The next time your eyes water and breath labors, don't automatically blame the trees outside. It could be your air freshener or the food dye in your cereal. “Most household products aren't tested to see if they cause lung reactions or asthma,” says Kenneth D. Rosenman, MD, chief of the occupational and environmental medicine division at Michigan State University in East Lansing. “Furthermore, manufacturers aren't required to list any ingredients except disinfectants.” As a result, your home likely contains dozens of contaminants that can cause anything from itchy skin to asthma. Follow this expert advice on how to identify and avoid common allergy-inducing toxins.
According to the FDA, 1 in 100 people are sensitive to sulfites, which were banned in 1986 for use on supermarket produce and in restaurant salad bars. But these sulfur-based compounds are still used to inhibit bacteria growth and preserve flavor in wine, grape juice, soup mixes, dried fruit, and canned vegetables. Symptoms of sensitivity — such as skin redness, tingling in extremities, and airway constriction — usually present within minutes of consuming sulfites. Asthmatics are five times more likely to suffer an adverse reaction.
How to avoid them: Manufacturers must indicate on labels if a product contains at least 10 parts per million sulfites. Avoid dried fruits that look especially colorful, a sign of preservatives. Also, choose USDA certified organic wine, which cannot contain added sulfites.
A flavor enhancer found in Asian food, canned vegetables, soups, and processed meats, MSG stimulates taste buds and adds a salty flavor. But it can also exacerbate true allergies, as well as cause headaches, upper-body tingling, numbness, and burning sensations.
How to avoid it: Ask for MSG-free meals at Asian restaurants. Foods labeled “No MSG” might still contain glutamate derivatives like hydrolyzed plant protein, yeast extract, and autolyzed yeast, so read ingredients lists carefully.
They may smell sweet, but when it comes to your health, synthetic fragrances stink. A 2007 study of six fragranced consumer products discovered that the cleansers emitted nearly a hundred different volatile organic compounds (VOCs), chemicals released as gas. These included acetaldehyde and 1,4-dioxane, which cause immediate eye, skin, and airway irritation. And weekly use of common glass cleaners, furniture sprays, and air fresheners has been linked to a 30 percent to 50 percent increased risk of adult asthma. Plug-in air fresheners, in particular, emit a constant cloud of VOCs called terpenes, a class of pine- or lemon-scented plant oils. While not themselves toxic, terpenes off-gas formaldehyde when mixed with ozone, resulting in watery eyes, wheezing, and inflamed airways. That said, current consumer laws don't require labels to list VOCs or fragrances — even if they cause respiratory problems.
How to avoid them: Avoid using ionizing air purifiers, which can produce indoor ozone, a molecule that is highly reactive when placed in contact with other substances — especially air fresheners that emit terpenes. Rather, neutralize odors with Boston ferns, bamboo palms, and spider plants, which also absorb toxins such as formaldehyde and benzene. Instead of sprays and aerosols, use essential oils diluted in water to reduce your exposure to airborne chemicals.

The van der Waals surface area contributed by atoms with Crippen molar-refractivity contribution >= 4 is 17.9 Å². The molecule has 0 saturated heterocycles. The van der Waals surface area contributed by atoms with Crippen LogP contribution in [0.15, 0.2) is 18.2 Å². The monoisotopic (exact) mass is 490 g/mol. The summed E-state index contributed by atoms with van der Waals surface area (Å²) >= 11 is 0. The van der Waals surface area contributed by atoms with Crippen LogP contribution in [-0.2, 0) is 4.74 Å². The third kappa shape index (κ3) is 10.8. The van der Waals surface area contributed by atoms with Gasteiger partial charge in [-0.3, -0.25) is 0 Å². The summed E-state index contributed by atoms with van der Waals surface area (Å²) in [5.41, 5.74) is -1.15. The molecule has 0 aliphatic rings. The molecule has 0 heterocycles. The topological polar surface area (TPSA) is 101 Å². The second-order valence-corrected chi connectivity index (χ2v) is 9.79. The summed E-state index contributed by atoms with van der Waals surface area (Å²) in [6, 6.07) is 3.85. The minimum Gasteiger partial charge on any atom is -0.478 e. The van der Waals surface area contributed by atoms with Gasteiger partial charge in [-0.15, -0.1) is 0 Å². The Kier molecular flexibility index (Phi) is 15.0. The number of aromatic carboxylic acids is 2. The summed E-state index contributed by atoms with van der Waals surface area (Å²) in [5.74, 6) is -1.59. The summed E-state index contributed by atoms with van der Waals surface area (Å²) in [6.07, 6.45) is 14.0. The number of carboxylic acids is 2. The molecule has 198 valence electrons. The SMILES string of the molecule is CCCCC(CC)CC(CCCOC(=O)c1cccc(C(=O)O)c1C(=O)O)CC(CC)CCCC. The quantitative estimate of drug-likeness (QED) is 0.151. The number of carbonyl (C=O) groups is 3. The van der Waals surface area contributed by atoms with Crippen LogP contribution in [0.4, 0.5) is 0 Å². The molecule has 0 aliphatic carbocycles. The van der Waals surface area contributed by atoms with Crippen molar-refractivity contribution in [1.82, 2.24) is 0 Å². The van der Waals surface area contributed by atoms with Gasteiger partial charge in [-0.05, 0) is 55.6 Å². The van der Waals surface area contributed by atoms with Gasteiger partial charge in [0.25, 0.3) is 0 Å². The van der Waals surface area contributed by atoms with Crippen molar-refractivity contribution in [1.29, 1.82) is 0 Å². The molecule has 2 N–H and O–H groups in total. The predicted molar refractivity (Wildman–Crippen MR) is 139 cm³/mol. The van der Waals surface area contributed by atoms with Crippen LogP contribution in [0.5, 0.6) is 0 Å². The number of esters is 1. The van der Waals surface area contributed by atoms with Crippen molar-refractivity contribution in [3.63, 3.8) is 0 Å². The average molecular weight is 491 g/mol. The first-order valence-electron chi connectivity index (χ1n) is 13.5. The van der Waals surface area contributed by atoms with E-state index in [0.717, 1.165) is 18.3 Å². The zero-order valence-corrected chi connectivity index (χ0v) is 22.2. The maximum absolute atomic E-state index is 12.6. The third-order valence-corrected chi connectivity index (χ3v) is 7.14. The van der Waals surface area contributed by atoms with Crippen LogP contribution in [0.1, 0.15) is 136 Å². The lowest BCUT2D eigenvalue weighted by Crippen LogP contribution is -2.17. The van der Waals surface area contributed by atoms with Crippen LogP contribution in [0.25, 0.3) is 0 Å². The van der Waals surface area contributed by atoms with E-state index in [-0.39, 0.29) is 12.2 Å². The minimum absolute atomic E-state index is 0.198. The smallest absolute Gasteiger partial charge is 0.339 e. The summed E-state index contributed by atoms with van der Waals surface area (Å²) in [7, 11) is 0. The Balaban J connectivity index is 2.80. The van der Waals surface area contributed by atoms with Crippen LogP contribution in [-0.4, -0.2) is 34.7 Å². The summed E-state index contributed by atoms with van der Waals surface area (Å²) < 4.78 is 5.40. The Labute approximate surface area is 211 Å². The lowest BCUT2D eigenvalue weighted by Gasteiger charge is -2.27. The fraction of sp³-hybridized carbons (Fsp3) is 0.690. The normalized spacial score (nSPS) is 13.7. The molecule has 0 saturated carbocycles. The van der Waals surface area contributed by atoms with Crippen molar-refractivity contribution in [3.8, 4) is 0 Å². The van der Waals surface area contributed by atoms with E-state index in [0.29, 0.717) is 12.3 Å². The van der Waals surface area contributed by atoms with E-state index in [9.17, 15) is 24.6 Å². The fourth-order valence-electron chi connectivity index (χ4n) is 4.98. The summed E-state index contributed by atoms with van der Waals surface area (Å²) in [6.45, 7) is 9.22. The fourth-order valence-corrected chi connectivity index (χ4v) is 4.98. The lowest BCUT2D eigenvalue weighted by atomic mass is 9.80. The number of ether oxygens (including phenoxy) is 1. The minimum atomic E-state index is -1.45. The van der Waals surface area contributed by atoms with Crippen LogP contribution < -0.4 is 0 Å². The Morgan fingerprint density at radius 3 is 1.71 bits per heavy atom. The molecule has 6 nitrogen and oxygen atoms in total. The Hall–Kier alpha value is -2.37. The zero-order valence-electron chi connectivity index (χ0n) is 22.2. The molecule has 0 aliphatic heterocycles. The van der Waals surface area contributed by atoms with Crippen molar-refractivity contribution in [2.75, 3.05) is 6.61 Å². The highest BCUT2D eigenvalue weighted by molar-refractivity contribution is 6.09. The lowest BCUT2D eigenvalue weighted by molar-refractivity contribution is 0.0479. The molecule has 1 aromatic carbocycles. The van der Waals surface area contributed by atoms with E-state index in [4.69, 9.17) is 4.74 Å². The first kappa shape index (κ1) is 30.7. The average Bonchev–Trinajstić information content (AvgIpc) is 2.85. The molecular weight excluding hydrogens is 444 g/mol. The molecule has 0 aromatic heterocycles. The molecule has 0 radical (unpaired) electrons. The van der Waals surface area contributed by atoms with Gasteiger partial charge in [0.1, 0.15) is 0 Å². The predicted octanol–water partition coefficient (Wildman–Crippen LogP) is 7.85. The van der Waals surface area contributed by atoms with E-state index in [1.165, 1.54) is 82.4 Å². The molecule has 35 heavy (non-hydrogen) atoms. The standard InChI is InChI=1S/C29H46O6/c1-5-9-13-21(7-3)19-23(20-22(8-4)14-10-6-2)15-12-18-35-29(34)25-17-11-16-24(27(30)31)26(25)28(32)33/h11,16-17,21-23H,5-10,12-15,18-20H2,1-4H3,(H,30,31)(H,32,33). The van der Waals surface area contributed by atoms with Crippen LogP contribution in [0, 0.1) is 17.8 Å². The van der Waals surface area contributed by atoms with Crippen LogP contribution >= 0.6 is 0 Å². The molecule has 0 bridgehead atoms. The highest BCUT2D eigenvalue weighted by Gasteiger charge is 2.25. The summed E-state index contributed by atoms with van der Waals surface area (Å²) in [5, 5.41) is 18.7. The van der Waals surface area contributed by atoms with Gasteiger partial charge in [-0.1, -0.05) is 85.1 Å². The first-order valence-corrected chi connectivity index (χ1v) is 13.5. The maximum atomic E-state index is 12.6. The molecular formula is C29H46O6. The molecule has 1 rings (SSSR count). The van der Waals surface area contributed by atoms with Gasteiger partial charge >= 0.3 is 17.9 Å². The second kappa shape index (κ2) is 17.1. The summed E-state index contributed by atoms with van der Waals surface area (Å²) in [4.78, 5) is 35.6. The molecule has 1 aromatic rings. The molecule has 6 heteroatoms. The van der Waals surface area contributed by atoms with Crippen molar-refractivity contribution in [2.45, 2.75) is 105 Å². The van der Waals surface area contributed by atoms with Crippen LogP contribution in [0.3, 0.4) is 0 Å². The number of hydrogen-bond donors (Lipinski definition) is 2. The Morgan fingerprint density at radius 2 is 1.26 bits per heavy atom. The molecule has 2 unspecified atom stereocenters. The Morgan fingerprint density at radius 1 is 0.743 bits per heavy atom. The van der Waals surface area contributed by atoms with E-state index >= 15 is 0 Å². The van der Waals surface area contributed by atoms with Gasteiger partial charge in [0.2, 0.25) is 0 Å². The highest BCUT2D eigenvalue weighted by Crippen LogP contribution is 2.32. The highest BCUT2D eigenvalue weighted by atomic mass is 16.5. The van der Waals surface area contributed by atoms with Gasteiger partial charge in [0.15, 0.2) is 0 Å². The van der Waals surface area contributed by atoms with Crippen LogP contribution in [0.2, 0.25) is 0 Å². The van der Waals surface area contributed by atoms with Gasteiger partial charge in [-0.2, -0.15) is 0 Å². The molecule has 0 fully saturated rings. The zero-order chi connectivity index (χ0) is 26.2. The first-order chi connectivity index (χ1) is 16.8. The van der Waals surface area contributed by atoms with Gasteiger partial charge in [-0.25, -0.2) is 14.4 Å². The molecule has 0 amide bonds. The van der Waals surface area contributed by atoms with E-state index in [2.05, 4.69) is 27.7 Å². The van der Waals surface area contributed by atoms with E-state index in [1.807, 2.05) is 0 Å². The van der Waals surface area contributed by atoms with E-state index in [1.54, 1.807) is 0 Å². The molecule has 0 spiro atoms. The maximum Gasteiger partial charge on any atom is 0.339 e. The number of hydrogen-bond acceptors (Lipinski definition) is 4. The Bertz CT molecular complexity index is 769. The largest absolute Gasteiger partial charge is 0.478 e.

Conventional and scented candles generate particles of soot and benzene — the same pollutants found in diesel exhaust — according to the EPA. Plus, although lead in candles has been outlawed in the United States, many imported candles still contain lead-stiffened wicks. “Even if these tiny irritants aren't immediately noticeable, repeated low-level exposure can develop into a chemical allergy where even a brief exposure can trigger a rash or coughing fit,” says Rosenman.
How to avoid them: Search out natural, soy-based candles, which burn cleanly and don't use leaded wicks.
Learn about safe air fresheners and how to use essential oils here.
Reactions — redness, swelling, and burning sensations — look the same whether caused by chemical irritants or allergy. Irritants, however, provoke an immediate reaction, while allergies can require weeks of constant exposure to develop. This foaming and cleansing detergent found in shampoo, body wash, and toothpaste may cause instant irritation to the skin, eyes, and mucous membranes and can eventually become an allergen. And because your skin and your airways aren't entirely separate, SLS may trigger respiratory symptoms as well. Similar chemicals found in foaming bath products include diethanolamine, monoethanolamine, and triethanolamine.
How to avoid it: “If it bothers you, reduce your exposure,” says Richard Honsinger, MD, an allergy specialist in Los Alamos, New Mexico. Choose products that contain natural foaming agents, such as coconut-derived lauric acid.
The same toxic preservative used in embalming is added to most nail polishes and mascaras to inhibit bacteria growth. Whether it's applied to wounded or broken skin (think cracked cuticles) or inhaled as a gas (wet nail polish), formaldehyde is responsible for the largest proportion — more than 25 percent — of cosmetic-instigated contact dermatitis and allergic reactions, according to a recently published study. Skin reactions can occur on eyelids, neck, and face, while fumes irritate eyes, nose, and throat.
How to avoid it: Choose nail polishes and removers that use gentler polyester resins instead of formaldehyde-releasing preservatives such as tosylamide formaldehyde, quaternium-15, diazolidinyl urea, and DMDM hydantoin.